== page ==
Abbot Point coal port
Abbot Point coal port

Adani slammed over floodwater release

ADANI has come under fire for not applying for a temporary emissions licence before it released water from Abbot Point coal point into the adjacent Caley Valley Wetland.

An Adani spokesman said it did not apply for the licence during north Queensland's extreme weather event as it was confident its improved infrastructure and processes at the terminal would be sufficient to manage flood waters.

"However because of the very high rainfall that has caused flooding and devastation across north Queensland, large volumes of floodwater from surrounding properties entered the terminal site and exceeded the capacity of our water management system," she said.

The Department of Environment and Science received its water testing results it undertook on February 8, which revealed the total suspended solids taken from a point which flows into the wetland, was 33mg per litre.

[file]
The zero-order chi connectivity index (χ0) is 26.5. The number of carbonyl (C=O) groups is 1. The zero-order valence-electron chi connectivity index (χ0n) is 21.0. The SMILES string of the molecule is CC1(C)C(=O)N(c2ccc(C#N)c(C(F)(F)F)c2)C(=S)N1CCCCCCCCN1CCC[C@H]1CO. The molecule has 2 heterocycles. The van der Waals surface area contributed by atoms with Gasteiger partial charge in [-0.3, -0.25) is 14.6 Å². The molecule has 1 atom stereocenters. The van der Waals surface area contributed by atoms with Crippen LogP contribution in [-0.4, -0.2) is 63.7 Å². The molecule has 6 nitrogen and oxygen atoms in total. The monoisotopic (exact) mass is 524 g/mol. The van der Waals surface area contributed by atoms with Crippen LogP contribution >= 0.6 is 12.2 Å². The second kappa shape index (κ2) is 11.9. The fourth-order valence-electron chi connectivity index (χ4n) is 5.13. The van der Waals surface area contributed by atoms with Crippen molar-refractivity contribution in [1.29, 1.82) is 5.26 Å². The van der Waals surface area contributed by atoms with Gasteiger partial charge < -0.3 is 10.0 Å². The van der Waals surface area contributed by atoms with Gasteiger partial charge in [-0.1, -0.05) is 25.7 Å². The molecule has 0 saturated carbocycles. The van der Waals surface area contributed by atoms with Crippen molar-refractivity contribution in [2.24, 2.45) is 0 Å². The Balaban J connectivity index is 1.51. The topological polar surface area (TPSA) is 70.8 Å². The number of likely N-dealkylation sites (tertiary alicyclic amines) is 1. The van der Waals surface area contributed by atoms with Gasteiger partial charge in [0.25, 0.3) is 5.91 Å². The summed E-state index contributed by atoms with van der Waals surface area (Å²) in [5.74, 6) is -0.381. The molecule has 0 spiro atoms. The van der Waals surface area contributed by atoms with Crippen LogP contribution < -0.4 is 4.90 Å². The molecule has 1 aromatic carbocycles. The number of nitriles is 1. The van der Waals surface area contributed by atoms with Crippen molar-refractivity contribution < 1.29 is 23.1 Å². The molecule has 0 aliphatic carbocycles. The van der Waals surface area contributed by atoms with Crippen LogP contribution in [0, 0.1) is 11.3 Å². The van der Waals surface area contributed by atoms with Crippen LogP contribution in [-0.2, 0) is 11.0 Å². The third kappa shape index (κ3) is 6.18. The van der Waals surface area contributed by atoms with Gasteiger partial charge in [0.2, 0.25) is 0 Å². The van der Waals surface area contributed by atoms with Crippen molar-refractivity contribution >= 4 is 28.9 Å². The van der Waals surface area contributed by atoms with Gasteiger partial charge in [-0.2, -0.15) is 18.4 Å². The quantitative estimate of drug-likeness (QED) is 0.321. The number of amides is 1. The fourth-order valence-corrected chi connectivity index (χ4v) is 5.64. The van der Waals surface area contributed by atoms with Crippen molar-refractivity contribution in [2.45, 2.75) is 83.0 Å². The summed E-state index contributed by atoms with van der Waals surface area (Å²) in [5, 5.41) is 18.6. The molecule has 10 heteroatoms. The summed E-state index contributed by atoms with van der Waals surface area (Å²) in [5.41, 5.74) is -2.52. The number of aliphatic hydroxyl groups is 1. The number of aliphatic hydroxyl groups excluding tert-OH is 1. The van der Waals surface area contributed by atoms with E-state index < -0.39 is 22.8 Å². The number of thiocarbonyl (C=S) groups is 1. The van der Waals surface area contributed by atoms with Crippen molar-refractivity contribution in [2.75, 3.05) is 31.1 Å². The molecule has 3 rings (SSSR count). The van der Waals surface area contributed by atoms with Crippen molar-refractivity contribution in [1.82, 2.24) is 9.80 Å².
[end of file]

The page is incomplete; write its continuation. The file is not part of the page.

This is 3mg/l over the maximum limit.

Total suspended solids can include silt, decaying plant, animal matter, industrial wastes and sewage.

 

Abbot Point coal port
Abbot Point coal port

 

In Adani's own sampling on February 7, the TSS level was 58mg/l.

A department spokesman said an investigation into the alleged non-compliance had begun.

"DES will now issue the coal terminal operator with a show-cause letter inviting the company to make representations as to why enforcement action should not be taken," he said.

Adani confirmed the floodwater did not enter the Great Barrier Reef Marine Park.

Abbot Point Operation chief executive officer Dwayne Freeman said it was not "coal-laden sludge".

"This is a very minor elevation in total suspended solids, following an extraordinary weather event that caused flooding and damage to much of north Queensland including many homes, businesses and farms," he said.